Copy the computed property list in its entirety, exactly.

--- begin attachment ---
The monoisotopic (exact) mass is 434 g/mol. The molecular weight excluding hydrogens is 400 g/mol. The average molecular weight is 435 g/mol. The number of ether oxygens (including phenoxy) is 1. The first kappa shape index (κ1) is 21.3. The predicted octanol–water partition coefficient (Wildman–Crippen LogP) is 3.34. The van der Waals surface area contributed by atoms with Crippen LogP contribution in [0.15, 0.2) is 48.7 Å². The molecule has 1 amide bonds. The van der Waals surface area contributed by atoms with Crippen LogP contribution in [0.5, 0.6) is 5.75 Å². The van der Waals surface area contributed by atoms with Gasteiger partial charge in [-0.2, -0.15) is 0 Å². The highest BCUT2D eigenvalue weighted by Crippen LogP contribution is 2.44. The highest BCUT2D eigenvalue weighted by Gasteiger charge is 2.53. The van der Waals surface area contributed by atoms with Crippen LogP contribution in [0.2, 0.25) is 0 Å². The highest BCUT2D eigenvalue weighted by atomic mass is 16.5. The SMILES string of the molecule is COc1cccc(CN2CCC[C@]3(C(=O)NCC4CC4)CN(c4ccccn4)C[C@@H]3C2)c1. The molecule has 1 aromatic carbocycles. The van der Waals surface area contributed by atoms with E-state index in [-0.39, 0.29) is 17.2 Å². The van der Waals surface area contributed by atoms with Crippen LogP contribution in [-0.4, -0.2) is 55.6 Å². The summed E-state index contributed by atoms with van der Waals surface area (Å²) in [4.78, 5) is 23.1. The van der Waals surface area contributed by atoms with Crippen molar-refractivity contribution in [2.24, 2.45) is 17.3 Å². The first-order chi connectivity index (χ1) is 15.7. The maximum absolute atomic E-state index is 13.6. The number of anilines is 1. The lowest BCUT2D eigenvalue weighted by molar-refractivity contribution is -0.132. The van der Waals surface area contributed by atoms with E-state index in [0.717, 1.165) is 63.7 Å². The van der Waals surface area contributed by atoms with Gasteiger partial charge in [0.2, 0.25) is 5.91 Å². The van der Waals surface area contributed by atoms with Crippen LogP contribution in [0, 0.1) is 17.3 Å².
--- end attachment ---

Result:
The monoisotopic (exact) mass is 434 g/mol. The molecular weight excluding hydrogens is 400 g/mol. The average molecular weight is 435 g/mol. The number of ether oxygens (including phenoxy) is 1. The first kappa shape index (κ1) is 21.3. The predicted octanol–water partition coefficient (Wildman–Crippen LogP) is 3.34. The van der Waals surface area contributed by atoms with Crippen LogP contribution in [0.15, 0.2) is 48.7 Å². The molecule has 1 amide bonds. The van der Waals surface area contributed by atoms with Crippen LogP contribution in [0.5, 0.6) is 5.75 Å². The van der Waals surface area contributed by atoms with Gasteiger partial charge in [-0.2, -0.15) is 0 Å². The highest BCUT2D eigenvalue weighted by Crippen LogP contribution is 2.44. The highest BCUT2D eigenvalue weighted by Gasteiger charge is 2.53. The van der Waals surface area contributed by atoms with Crippen LogP contribution in [0.2, 0.25) is 0 Å². The highest BCUT2D eigenvalue weighted by atomic mass is 16.5. The SMILES string of the molecule is COc1cccc(CN2CCC[C@]3(C(=O)NCC4CC4)CN(c4ccccn4)C[C@@H]3C2)c1. The molecule has 1 aromatic carbocycles. The van der Waals surface area contributed by atoms with E-state index in [-0.39, 0.29) is 17.2 Å². The van der Waals surface area contributed by atoms with Crippen LogP contribution in [-0.4, -0.2) is 55.6 Å². The summed E-state index contributed by atoms with van der Waals surface area (Å²) in [4.78, 5) is 23.1. The van der Waals surface area contributed by atoms with Crippen molar-refractivity contribution in [2.24, 2.45) is 17.3 Å². The first-order chi connectivity index (χ1) is 15.7. The maximum absolute atomic E-state index is 13.6. The number of anilines is 1. The lowest BCUT2D eigenvalue weighted by molar-refractivity contribution is -0.132. The van der Waals surface area contributed by atoms with E-state index in [0.717, 1.165) is 63.7 Å². The van der Waals surface area contributed by atoms with Gasteiger partial charge in [0.2, 0.25) is 5.91 Å². The van der Waals surface area contributed by atoms with Crippen LogP contribution in [0, 0.1) is 17.3 Å².